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Experience and appreciationAuthor(s): Yi-Fu Tuan
Source: In: Children, Nature, and the Urban Environment: Proceedings of a Symposium-Fair; Gen. Tech. Rep. NE-30. Upper Darby, PA: U.S. Department of Agriculture, Forest Service, Northeastern Forest Experiment Station. 1-5
Publication Series: General Technical Report (GTR)
Station: Northeastern Research Station
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DescriptionA young child has keen senses, but his world is not thereby more filled with sensory values than that of an adult. To enjoy the physical environment fully the mere capacity to experience stimuli is not enough; it must be complemented by appreciation, which is an intellectual activity. A young child's experiences of nature are often more intense than those of an adult. Among the reasons for this are synesthesia and the child's ability to isolate experience from its distracting social, theoretical, and practical contexts. However, the isolation also causes impoverishment. Remembrance, which broadens the context, is an important component of appreciation. In remembered pleasure the adult is far richer than the child.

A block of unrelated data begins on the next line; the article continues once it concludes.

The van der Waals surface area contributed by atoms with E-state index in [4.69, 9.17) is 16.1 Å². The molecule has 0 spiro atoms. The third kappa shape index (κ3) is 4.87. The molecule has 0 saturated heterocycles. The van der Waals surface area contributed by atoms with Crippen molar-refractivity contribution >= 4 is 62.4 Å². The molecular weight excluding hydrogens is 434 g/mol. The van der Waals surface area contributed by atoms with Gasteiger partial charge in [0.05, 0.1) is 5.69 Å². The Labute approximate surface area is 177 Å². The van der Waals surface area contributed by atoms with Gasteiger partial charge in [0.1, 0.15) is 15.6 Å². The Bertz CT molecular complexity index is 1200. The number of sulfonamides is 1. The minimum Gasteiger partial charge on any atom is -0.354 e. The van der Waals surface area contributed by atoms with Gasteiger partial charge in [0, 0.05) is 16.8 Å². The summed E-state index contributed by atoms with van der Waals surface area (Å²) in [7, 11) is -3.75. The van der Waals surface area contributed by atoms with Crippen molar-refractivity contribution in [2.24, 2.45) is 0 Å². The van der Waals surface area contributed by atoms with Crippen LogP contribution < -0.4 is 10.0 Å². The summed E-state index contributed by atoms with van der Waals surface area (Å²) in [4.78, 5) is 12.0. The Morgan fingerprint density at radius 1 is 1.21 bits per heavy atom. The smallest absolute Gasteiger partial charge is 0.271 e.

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CitationTuan, Yi-Fu. 1977. Experience and appreciation. In: Children, Nature, and the Urban Environment: Proceedings of a Symposium-Fair; Gen. Tech. Rep. NE-30. Upper Darby, PA: U.S. Department of Agriculture, Forest Service, Northeastern Forest Experiment Station. 1-5
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